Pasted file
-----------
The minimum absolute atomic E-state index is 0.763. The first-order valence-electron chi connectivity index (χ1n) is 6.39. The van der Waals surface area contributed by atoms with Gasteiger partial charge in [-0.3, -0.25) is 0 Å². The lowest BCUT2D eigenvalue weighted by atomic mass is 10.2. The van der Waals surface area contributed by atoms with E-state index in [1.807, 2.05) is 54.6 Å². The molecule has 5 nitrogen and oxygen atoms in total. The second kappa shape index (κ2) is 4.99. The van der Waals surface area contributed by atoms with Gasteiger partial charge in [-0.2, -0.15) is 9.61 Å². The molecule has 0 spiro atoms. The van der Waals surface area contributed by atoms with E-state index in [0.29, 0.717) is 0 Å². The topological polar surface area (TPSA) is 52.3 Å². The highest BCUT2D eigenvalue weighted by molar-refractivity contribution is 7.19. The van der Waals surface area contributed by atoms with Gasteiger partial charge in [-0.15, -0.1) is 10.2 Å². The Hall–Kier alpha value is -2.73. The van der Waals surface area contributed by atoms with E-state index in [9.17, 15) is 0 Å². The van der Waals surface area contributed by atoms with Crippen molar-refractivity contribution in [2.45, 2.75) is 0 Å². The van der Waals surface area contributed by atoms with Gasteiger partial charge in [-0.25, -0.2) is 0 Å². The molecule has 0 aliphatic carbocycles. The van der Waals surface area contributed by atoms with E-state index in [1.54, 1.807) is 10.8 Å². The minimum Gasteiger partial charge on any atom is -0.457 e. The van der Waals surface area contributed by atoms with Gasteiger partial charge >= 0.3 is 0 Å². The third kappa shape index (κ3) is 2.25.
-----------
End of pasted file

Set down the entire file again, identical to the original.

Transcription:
The minimum absolute atomic E-state index is 0.763. The first-order valence-electron chi connectivity index (χ1n) is 6.39. The van der Waals surface area contributed by atoms with Gasteiger partial charge in [-0.3, -0.25) is 0 Å². The lowest BCUT2D eigenvalue weighted by atomic mass is 10.2. The van der Waals surface area contributed by atoms with E-state index in [1.807, 2.05) is 54.6 Å². The molecule has 5 nitrogen and oxygen atoms in total. The second kappa shape index (κ2) is 4.99. The van der Waals surface area contributed by atoms with Gasteiger partial charge in [-0.2, -0.15) is 9.61 Å². The molecule has 0 spiro atoms. The van der Waals surface area contributed by atoms with E-state index in [0.29, 0.717) is 0 Å². The topological polar surface area (TPSA) is 52.3 Å². The highest BCUT2D eigenvalue weighted by molar-refractivity contribution is 7.19. The van der Waals surface area contributed by atoms with Gasteiger partial charge in [-0.15, -0.1) is 10.2 Å². The Hall–Kier alpha value is -2.73. The van der Waals surface area contributed by atoms with E-state index in [9.17, 15) is 0 Å². The van der Waals surface area contributed by atoms with Crippen molar-refractivity contribution in [2.45, 2.75) is 0 Å². The van der Waals surface area contributed by atoms with Gasteiger partial charge in [-0.25, -0.2) is 0 Å². The molecule has 0 aliphatic carbocycles. The van der Waals surface area contributed by atoms with E-state index in [1.54, 1.807) is 10.8 Å². The minimum Gasteiger partial charge on any atom is -0.457 e. The van der Waals surface area contributed by atoms with Gasteiger partial charge >= 0.3 is 0 Å². The third kappa shape index (κ3) is 2.25.